Letter: Healthy forests outweigh short-term inconvenience in Basalt
December 7, 2016
In a recent article featured in The Aspen Times, concerns regarding the implementation of the Frying Pan Vegetation Management Project were highlighted ("Basalt, Frying Pan Road could see up to 933 logging truck trips from forest health project," Nov. 30, The Aspen Times). Specifically, concerns related to the amount of logging-truck traffic that could potentially impact the Frying Pan road.
While I certainly understand the concerns of residents such as Bruce Gabow, I question whether he truly recognizes the importance of the project and the need to remove the necessary wood. Background data on the project showcases the reality of the situation, which is 98 percent of the lodgepole stands and 99 percent of the spruce-fir stands in the project area are considered mature to over-mature, thus making them very susceptible to widespread insect and/or disease. I wonder if Bruce and other residents will still enjoy running and biking the road if all of the trees were to die. I certainly believe that the long-term benefits of actively managing these stands completely offsets the short-term impacts of potentially needing to reduce traffic or close the roads temporarily while the project is being implemented.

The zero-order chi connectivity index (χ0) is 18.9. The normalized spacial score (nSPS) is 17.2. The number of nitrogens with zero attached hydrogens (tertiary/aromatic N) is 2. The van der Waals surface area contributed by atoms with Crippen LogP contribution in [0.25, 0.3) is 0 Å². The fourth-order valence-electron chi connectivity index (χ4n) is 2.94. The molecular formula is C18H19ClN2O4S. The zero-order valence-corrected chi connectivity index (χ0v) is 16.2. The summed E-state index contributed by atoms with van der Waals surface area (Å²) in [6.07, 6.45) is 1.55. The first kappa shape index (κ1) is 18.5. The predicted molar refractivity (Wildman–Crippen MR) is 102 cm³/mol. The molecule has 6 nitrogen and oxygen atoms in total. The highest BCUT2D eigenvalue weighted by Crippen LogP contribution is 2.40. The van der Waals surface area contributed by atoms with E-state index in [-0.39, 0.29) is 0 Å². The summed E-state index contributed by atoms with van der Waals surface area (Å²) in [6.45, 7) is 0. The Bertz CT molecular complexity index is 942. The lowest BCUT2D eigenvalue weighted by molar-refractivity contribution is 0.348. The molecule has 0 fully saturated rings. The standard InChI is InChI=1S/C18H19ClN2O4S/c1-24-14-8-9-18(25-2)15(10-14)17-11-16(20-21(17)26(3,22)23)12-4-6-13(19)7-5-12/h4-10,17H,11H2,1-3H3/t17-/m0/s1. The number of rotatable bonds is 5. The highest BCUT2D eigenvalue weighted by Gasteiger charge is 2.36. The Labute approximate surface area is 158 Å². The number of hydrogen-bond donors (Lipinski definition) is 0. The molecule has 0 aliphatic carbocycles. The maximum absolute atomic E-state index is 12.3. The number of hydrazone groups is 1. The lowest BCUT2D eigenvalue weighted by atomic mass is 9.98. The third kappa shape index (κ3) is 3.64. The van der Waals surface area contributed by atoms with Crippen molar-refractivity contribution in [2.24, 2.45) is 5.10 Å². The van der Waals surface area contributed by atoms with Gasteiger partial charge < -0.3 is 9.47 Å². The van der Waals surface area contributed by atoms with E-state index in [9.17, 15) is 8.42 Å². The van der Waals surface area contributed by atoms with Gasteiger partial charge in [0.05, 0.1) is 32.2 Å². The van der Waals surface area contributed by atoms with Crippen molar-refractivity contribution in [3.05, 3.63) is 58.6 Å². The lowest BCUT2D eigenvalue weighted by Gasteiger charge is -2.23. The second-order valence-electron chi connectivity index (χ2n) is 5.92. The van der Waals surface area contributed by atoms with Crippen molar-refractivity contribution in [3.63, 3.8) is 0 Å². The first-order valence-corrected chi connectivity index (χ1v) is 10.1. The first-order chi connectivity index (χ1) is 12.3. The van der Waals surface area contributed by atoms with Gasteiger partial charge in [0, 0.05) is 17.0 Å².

Additionally, I think it is important to note that while providing commercial forest products and/or biomass to local industries (categorized as "a short-term economic boost" in the article) is one of the goals of the project, it is not the driving purpose of the project, but rather one of the many benefits of active forest management. Secondly, I question whether Councilman Auden Schendler understands the implications of not doing active management could have on the summer economy of Basalt? Throughout Colorado, you don't have to look far to find mountain towns that not only lost their entire summer economic season due to wildfire, but are still dealing with the long-term of effects such as flooding, closed roads and trails, etc.
So, before giving up on the project completely, I encourage everyone who has concerns to be involved with the process. Instead of focusing on just the negatives and the potential inconvenience of the project, focus on the positives such as healthy forests and wildlife habitat. Be willing to compromise and find solutions as the project is further developed.
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